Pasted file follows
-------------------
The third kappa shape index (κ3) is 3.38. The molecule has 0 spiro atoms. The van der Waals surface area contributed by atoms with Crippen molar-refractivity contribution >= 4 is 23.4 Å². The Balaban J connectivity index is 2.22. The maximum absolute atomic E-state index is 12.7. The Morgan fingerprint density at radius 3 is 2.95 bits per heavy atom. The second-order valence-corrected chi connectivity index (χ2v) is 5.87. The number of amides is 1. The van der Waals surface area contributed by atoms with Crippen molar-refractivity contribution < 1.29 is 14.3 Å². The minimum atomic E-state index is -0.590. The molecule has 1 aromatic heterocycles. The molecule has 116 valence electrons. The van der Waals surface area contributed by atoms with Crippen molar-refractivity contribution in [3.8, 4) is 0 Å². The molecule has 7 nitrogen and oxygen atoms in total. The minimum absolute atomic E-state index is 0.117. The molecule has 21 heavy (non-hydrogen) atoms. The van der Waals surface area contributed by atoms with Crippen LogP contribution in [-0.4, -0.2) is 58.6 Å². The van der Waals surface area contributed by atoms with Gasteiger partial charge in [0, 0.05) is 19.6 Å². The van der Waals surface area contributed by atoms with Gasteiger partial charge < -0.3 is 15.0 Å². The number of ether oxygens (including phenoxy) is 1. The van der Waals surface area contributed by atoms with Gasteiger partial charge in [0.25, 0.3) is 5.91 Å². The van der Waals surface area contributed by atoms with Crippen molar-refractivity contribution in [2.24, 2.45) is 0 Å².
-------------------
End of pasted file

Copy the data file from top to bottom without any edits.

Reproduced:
The third kappa shape index (κ3) is 3.38. The molecule has 0 spiro atoms. The van der Waals surface area contributed by atoms with Crippen molar-refractivity contribution >= 4 is 23.4 Å². The Balaban J connectivity index is 2.22. The maximum absolute atomic E-state index is 12.7. The Morgan fingerprint density at radius 3 is 2.95 bits per heavy atom. The second-order valence-corrected chi connectivity index (χ2v) is 5.87. The number of amides is 1. The van der Waals surface area contributed by atoms with Crippen molar-refractivity contribution < 1.29 is 14.3 Å². The minimum atomic E-state index is -0.590. The molecule has 1 aromatic heterocycles. The molecule has 116 valence electrons. The van der Waals surface area contributed by atoms with Crippen molar-refractivity contribution in [3.8, 4) is 0 Å². The molecule has 7 nitrogen and oxygen atoms in total. The minimum absolute atomic E-state index is 0.117. The molecule has 21 heavy (non-hydrogen) atoms. The van der Waals surface area contributed by atoms with Crippen LogP contribution in [-0.4, -0.2) is 58.6 Å². The van der Waals surface area contributed by atoms with Gasteiger partial charge in [0, 0.05) is 19.6 Å². The van der Waals surface area contributed by atoms with Gasteiger partial charge < -0.3 is 15.0 Å². The number of ether oxygens (including phenoxy) is 1. The van der Waals surface area contributed by atoms with Gasteiger partial charge in [0.25, 0.3) is 5.91 Å². The van der Waals surface area contributed by atoms with Crippen molar-refractivity contribution in [2.24, 2.45) is 0 Å².